319. Information Memorandum From the Executive Secretary of the National Security Council (Smith) to President Johnson1


  • Responses to General Taylor’s Memorandum on Bombing Policy

Secretary Rusk, Secretary Clifford and General Wheeler have sent in the attached papers giving their views on General Taylor’s memorandum to you concerning our bombing policy in North Vietnam.

You will recall that General Taylor discussed three alternatives—

Stop the bombing completely
Continue our present policy
Linking the level of our bombing to that of enemy violence in South Vietnam

[Page 925]

General Taylor’s memorandum is at Tab D.2

In brief, the two Secretaries and General Wheeler oppose linking the level of our bombing to that of enemy violence in South Vietnam.

Secretary Rusk believes it is too complicated to administer and seems to use military resources in a way that does not achieve relatively simple objectives. He defers, however, to his military colleagues on the military aspects of the suggestion. (Tab A)3

Secretary Clifford believes the suggestion is unworkable and would be unproductive. Our bombing is now tied to the security of our own forces and should not be tied to other variables. (Tab B)4

General Wheeler considers the suggestion not to be in our best interests. He says that the value of having an answer to a possible [Page 926] charge that we fail to deescalate when the enemy does is not worth the cost in reduced military effects of our bombing, a predictable increase in friendly casualties, and the loss of our allies’ confidence in the U.S. policy of steadfastly awaiting meaningful deescalation by Hanoi. (Tab C)5

Both Secretaries and General Wheeler come out strongly in support of our remaining on our present course in Paris as well as in Vietnam. General Taylor’s memorandum makes clear that he also shares this view. (I have not given to General Taylor copies of these papers.)6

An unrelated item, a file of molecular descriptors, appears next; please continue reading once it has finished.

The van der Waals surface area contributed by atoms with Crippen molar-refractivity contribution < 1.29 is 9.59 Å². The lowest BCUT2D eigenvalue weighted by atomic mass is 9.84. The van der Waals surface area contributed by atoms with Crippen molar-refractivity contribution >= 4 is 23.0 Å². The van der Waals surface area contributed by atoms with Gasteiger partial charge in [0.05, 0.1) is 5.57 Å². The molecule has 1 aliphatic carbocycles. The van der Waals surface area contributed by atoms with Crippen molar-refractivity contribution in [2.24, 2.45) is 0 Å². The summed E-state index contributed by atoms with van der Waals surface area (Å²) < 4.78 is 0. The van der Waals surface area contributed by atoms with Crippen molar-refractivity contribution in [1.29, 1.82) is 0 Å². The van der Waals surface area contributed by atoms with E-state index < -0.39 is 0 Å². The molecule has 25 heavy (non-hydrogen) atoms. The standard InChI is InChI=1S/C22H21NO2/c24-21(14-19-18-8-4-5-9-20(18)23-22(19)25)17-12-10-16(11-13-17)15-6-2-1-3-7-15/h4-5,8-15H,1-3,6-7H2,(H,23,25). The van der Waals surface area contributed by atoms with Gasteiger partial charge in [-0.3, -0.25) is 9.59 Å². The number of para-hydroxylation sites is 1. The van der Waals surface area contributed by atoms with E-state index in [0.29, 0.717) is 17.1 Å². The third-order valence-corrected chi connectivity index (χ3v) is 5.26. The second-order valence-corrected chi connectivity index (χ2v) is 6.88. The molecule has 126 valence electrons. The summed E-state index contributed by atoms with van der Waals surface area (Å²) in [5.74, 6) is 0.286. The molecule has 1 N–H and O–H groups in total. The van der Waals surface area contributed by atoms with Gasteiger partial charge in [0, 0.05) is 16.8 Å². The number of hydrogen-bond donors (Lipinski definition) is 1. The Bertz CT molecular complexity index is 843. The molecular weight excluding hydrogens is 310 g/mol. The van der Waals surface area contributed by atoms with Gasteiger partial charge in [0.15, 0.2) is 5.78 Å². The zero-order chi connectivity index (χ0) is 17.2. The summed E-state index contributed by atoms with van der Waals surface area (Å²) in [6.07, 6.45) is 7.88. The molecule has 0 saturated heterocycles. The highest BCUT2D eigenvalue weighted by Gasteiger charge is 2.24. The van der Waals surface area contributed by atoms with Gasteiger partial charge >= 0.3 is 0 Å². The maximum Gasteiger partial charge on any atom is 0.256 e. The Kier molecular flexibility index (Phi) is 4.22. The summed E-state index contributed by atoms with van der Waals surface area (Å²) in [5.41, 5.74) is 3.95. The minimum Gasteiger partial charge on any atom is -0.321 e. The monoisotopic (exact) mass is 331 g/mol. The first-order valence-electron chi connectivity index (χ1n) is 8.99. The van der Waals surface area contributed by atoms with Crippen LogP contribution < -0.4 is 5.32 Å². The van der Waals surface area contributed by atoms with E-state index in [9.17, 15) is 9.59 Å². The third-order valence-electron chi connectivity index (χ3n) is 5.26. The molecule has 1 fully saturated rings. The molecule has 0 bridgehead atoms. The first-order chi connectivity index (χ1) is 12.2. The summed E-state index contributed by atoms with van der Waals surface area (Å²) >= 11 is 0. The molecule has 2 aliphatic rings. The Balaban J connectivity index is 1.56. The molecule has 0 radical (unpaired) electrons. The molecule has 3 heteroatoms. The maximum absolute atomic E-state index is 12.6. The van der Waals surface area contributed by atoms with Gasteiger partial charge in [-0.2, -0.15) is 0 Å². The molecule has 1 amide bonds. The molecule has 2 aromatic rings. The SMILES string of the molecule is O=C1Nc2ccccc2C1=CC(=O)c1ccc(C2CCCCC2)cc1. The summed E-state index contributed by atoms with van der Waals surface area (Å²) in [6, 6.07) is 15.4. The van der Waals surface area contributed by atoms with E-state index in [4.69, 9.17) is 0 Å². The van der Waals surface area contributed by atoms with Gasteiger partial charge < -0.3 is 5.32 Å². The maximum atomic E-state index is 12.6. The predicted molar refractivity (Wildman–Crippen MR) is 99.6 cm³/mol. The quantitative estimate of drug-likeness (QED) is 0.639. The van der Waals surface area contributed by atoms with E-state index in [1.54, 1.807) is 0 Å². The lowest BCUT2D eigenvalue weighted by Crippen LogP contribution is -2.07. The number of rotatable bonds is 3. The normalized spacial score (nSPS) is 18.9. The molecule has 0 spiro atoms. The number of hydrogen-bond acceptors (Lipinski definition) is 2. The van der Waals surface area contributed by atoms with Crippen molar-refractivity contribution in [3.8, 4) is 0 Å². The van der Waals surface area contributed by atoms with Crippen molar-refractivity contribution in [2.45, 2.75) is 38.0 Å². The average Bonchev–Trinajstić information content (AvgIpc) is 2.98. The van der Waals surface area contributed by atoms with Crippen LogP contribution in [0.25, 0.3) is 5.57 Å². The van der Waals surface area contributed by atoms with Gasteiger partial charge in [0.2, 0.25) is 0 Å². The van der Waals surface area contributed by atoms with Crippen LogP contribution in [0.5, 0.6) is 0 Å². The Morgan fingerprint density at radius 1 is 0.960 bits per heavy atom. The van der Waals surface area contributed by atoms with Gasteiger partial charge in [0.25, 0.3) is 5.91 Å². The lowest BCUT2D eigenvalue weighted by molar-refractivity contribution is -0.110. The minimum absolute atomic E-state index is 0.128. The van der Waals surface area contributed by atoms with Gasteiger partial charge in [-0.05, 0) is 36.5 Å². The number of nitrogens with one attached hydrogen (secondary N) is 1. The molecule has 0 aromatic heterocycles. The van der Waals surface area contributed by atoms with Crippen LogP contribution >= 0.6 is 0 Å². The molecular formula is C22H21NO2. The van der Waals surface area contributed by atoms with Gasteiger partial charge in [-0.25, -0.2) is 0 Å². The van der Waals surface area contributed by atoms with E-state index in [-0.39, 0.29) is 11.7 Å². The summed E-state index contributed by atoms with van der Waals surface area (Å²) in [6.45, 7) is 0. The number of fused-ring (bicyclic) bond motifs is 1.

1. Source: Johnson Library, National Security File, Country File, Vietnam, Harvan Misc. & Memos, Vol. VI, 8/68–9/68. Top Secret. The notation “ps” on the memorandum indicates that the President saw it and the attachments.
  2. In his July 30 memorandum to the President, attached but not printed, Taylor argued that implementation of the third alternative required lifting “the geographical limitations on the bombing target system.” He believed that if this policy was enacted, the following statement should be issued: “Available data indicate that in recent weeks enemy violence in South Viet-Nam, measured in attacks, terrorism, harassment, sabotage, and the resultant military and civilian loss of life on our side, has subsided slightly (or we could indicate an approximate percentage) under that of the period immediately following the President’s March 31 speech. U.S. military authorities have been directed to make a comparable reduction in the sortie rates being flown against North Vietnamese military targets for the immediate future.” Taylor concluded: “I think we should try the second alternative now but prepare to shift to this last one.”
  3. In his July 31 memorandum to the President, attached but not printed, Rusk noted: “My concern about General Taylor’s ingenious third course of action is that it is too complicated to administer and seems to me to use military resources in a way that does not achieve relatively simple objectives. It would put any bombing of North Viet-Nam on an almost purely political basis and therefore expose us to political charges that it is an obstacle to peace and ought to be eliminated.” In a July 30 letter to Rusk, Taylor requested that he prepare this memorandum. (National Defense University, Maxwell Taylor Papers, Project Lull) In a memorandum for the record, August 1, Taylor described his meeting with Rusk that day, during which Rusk noted that “we should stay on our present course in Paris and give nothing away at this time” and suggested that it was “preferable to maintain the low level of military and diplomatic activity throughout August in order to avoid introducing any disturbing factor into the domestic political scene.” (Ibid.)